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You may not know her by Elisabeth Ovesen – writer and host of the love, sex and relationships advice podcast Asking for a Friend. But you definitely know her other alter ego, Karrine Steffans, the New York Times best-selling author who lit up the literary and entertainment world when she released what she called a “tell some” memoir, Confessions of a Video Vixen.

Her 2005 barn-burning book gave an inside look at the seemingly glamorous world of being a video vixen in the ‘90s and early 2000s, and exposed the industry’s culture of abuse, intimidation, and misogyny years before the Me Too Movement hit the mainstream. Her follow-up books, The Vixen Diaries (2007) and The Vixen Manual: How To Find, Seduce And Keep The Man You Want (2009) all topped the New York Times best-seller list. After a long social media break, she's back. xoNecole caught up with Ovesen about the impact of her groundbreaking book, what life is like for her now, and why she was never “before her time”– everyone else was just late to the revolution.

xoNecole: Tell me about your new podcast Asking for a Friend with Elisabeth Ovesen and how that came about.

Elisabeth Ovesen: I have a friend who is over [at Blavity] and he just asked me if I wanted to do something with him. And that's just kinda how it happened. It wasn't like some big master plan. Somebody over there was like, “Hey, we need content. We want to do this podcast. Can you do it?” And I was like, “Sure.” And that's that. That was around the holidays and so we started working on it.

xoNecole: Your life and work seem incredibly different from when you first broke out on the scene. Can you talk a bit about the change in your career and how your life is now?

EO: Not that different. I mean my life is very different, of course, but my work isn't really that different. My life is different, of course, because I'm 43. My career started when I was in my 20s, so we're looking at almost 20 years since the beginning of my career. So, naturally life has changed a lot since then.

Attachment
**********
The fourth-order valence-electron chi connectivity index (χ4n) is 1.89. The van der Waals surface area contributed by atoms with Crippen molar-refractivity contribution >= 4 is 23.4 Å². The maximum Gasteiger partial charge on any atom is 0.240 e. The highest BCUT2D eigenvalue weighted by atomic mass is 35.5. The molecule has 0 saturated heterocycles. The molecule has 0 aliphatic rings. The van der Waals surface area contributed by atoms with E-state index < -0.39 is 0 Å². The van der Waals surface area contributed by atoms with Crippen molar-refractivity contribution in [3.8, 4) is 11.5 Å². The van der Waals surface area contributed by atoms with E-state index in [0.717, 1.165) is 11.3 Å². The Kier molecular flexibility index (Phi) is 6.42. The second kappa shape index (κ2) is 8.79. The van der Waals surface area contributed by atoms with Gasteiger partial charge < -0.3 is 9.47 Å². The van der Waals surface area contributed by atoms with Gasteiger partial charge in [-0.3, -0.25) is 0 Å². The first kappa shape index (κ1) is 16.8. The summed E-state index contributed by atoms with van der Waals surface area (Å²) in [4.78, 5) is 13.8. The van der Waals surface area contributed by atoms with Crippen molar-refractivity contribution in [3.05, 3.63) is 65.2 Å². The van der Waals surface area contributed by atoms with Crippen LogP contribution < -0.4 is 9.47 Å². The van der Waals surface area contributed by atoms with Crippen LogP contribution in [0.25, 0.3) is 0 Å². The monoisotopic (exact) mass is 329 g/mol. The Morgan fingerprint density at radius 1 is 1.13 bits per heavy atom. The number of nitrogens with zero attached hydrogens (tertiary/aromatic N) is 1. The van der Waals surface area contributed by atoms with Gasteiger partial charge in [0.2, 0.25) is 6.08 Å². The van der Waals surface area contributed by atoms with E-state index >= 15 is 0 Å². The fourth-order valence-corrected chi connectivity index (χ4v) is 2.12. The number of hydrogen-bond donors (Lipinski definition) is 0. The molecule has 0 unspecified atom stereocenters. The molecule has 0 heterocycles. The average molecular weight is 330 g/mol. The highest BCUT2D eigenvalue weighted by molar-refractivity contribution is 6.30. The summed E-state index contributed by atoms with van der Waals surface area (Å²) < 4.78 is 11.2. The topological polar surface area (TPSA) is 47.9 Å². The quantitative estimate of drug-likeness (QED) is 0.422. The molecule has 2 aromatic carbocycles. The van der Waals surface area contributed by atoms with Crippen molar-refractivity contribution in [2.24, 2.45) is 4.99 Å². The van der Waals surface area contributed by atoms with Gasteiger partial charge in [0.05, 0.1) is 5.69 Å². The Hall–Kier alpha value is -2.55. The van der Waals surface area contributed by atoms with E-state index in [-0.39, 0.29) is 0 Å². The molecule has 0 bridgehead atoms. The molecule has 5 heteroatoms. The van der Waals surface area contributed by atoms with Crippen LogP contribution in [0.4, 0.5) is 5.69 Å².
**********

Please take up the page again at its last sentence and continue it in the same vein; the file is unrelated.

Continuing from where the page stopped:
I don’t think my career has changed a whole lot – not as far as my writing is concerned, and my stream of consciousness with my writing, and my concerns and the subject matter hasn’t changed much. I've always written about interpersonal relationships, sexual shame, male ego fragility, respectability politics – things like that. I always put myself in the center of that to make those points, which I think were greatly missed when I first started writing. I think that society has changed quite a bit. People are more aware. People tell me a lot that I have always been “before my time.” I was writing about things before other people were talking about that; I was concerned about things before my generation seemed to be concerned about things. I wasn't “before my time.” I think it just seems that way to people who are late to the revolution, you know what I mean?